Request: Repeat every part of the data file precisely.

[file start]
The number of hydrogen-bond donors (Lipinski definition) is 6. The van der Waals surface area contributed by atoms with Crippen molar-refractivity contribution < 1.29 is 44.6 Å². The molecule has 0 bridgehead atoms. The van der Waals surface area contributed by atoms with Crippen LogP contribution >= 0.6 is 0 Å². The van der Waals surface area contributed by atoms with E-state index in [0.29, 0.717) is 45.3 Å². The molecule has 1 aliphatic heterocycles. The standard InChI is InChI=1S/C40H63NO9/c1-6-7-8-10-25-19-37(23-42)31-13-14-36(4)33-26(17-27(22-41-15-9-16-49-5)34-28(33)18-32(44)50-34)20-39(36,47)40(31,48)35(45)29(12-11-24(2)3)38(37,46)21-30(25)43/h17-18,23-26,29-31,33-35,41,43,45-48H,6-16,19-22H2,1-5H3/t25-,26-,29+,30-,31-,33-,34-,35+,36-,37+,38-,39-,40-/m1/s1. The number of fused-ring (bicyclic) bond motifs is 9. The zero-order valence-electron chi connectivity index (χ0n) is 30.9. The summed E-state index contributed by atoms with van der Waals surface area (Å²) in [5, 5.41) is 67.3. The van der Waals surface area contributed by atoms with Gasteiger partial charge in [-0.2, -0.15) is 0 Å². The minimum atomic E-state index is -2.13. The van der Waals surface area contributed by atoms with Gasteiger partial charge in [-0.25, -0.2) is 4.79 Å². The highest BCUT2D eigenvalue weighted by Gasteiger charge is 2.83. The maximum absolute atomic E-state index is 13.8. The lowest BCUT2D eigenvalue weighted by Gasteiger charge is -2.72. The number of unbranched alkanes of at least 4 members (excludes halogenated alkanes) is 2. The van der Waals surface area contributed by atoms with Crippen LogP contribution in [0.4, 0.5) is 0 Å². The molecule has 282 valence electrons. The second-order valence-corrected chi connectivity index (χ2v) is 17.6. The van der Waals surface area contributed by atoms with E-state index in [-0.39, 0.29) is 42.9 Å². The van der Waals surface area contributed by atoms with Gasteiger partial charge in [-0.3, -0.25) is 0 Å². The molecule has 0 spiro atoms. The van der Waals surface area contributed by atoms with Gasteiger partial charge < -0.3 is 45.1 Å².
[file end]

The number of hydrogen-bond donors (Lipinski definition) is 6. The van der Waals surface area contributed by atoms with Crippen molar-refractivity contribution < 1.29 is 44.6 Å². The molecule has 0 bridgehead atoms. The van der Waals surface area contributed by atoms with Crippen LogP contribution >= 0.6 is 0 Å². The van der Waals surface area contributed by atoms with E-state index in [0.29, 0.717) is 45.3 Å². The molecule has 1 aliphatic heterocycles. The standard InChI is InChI=1S/C40H63NO9/c1-6-7-8-10-25-19-37(23-42)31-13-14-36(4)33-26(17-27(22-41-15-9-16-49-5)34-28(33)18-32(44)50-34)20-39(36,47)40(31,48)35(45)29(12-11-24(2)3)38(37,46)21-30(25)43/h17-18,23-26,29-31,33-35,41,43,45-48H,6-16,19-22H2,1-5H3/t25-,26-,29+,30-,31-,33-,34-,35+,36-,37+,38-,39-,40-/m1/s1. The number of fused-ring (bicyclic) bond motifs is 9. The zero-order valence-electron chi connectivity index (χ0n) is 30.9. The summed E-state index contributed by atoms with van der Waals surface area (Å²) in [5, 5.41) is 67.3. The van der Waals surface area contributed by atoms with Gasteiger partial charge in [-0.2, -0.15) is 0 Å². The minimum atomic E-state index is -2.13. The van der Waals surface area contributed by atoms with Gasteiger partial charge in [-0.25, -0.2) is 4.79 Å². The highest BCUT2D eigenvalue weighted by Gasteiger charge is 2.83. The maximum absolute atomic E-state index is 13.8. The lowest BCUT2D eigenvalue weighted by Gasteiger charge is -2.72. The number of unbranched alkanes of at least 4 members (excludes halogenated alkanes) is 2. The van der Waals surface area contributed by atoms with Crippen LogP contribution in [0.4, 0.5) is 0 Å². The molecule has 282 valence electrons. The second-order valence-corrected chi connectivity index (χ2v) is 17.6. The van der Waals surface area contributed by atoms with E-state index in [-0.39, 0.29) is 42.9 Å². The van der Waals surface area contributed by atoms with Gasteiger partial charge in [-0.3, -0.25) is 0 Å². The molecule has 0 spiro atoms. The van der Waals surface area contributed by atoms with Gasteiger partial charge < -0.3 is 45.1 Å².